Tragic consequences to plastic
There is no denying of the harmful impact that plastic production, usage, and waste have on the environment. Plastic (e.g., plastic bags) requires more than a thousand years to degrade. Furthermore, plastic products do not biodegrade; instead, they photo degrades, meaning that sunlight causes the plastic to change form and break down into smaller particles. These microplastics are toxic and can be found in the environment, causing air, land, and water pollution. In only three years, plastic waste was the leading cause of the death of over 100,000 animals on land, in water, and even in the air. The consumption of plastic bags is high in South Africa with approximately eight billion bags annually. In Africa, plastic bags are sarcastically referred to as the national flower. The waste may be less but not managed as well compared to Western countries, plastic is commonly found in piles or strewn around the environment (e.g., at the entrance to major cities, rivers, and landscapes).
Additionally, Senegal produces more than 250,000 tons of plastic waste annually. With a coastline of more than 531 kilometers, sadly, a significant amount of plastic waste is disposed of along the coast. It has been found that Senegal is one of the most contributing countries to the plastic pollution of the oceans worldwide. Not only that but it is presumed that the soil in Senegal contains higher levels of microplastic pollution than the ocean, affecting the plants and the consumers. This is a tragedy in itself, but especially for the people in Senegal, as the agricultural sector comprises over 60% of the population, and farming contributes to their gross domestic product (GDP) by more than 15%.
Factors leading to the plastic crisis
The cause of the problem is a combination of numerous aspects, such as the high poverty rates in Africa, environmental unfairness, colonialism, and corrupted governments. In the case of Senegal, the mismanagement of waste and the large concentration of people near the coast are also adding to the problem. If no intervention was to take place, it is predicted that by 2025, Senegal will produce plastic waste exceeding 700,000 metric tons. For comparison, by 2025, the US is expected to have 337,000 metric tons of plastic waste.
The first African Plastic Credits Project
In a joined initiative by ACC and Aither Group, the Deekali Plastic Recovery West Africa: Recycling, Reuse, and Community Action was introduced, and it is the first plastic credits project in Africa. This project collaborates with local partners; ACC, a Senegalese-based company and subsidiary of Aither Group, developed and introduced a plastic credit program for the collection and recycling of plastic waste. ACC is the project developer that initiated and organized the local partners, enabling them to apply for plastic credits successfully. ACC also monitors the Deekali project and verifies all project activities. Within the collaboration between ACC and its partners, the collection and recycling data are coordinated, and activities are monitored starting from the collection stage until the final product while confirming the compliance of program activities and traceability to generate plastic credits. The impacts of project activities (i.e., social, economic, and environmental) are monitored by ACC, which arranges meetings with stakeholders to keep them informed and evaluate their project activities. ACC also provides its partners with administrative, capacity-building, and financial support.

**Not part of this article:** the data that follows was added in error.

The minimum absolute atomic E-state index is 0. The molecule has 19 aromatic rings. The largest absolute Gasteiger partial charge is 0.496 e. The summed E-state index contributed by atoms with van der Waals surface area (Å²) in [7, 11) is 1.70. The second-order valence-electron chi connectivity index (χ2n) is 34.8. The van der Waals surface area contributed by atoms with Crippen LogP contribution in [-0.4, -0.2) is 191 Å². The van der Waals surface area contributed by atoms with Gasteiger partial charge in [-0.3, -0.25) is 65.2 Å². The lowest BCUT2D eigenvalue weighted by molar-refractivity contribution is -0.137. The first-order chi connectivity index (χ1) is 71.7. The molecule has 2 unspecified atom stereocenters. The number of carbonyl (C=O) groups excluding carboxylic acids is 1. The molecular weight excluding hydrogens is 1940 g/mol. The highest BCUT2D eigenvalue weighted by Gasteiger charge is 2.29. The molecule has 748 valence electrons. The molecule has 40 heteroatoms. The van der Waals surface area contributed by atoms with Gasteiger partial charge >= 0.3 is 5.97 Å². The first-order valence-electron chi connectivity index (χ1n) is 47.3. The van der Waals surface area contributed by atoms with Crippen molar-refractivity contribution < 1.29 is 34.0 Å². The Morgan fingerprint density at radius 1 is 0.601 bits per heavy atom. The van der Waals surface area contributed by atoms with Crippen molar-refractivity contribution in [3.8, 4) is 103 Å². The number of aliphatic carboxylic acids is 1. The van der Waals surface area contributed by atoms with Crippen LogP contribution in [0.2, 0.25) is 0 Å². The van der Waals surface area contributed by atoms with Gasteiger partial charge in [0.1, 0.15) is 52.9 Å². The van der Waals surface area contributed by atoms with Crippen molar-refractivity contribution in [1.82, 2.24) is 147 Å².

The Deekali project bears numerous positive outcomes. Specifically, it can lead to a major elimination of plastic waste from the area, educate the population about the plastic collection, recycling, and the damaging effects of plastic waste, decrease the amount of microplastic toxins in the environment, create job opportunities, and improve the economy in the region, reduce GHG emissions, reduce air pollution caused by the burning of plastic waste, and generate plastic recovery and recycling credits. The Deekali Project is in alignment with the following Sustainable Development Goals (SDGs): Clean Water and Sanitation, Decent Work and Economic Growth, Industry, Innovation and Infrastructure, Sustainable Cities and Communities, Responsible Consumption and Production, Life Below Water, and Life on Land.
Considering the urgent need for a drastic change in Senegal’s current waste management system and the surrounding region, our project is prepared to lead and create the change needed and provide sustainable options.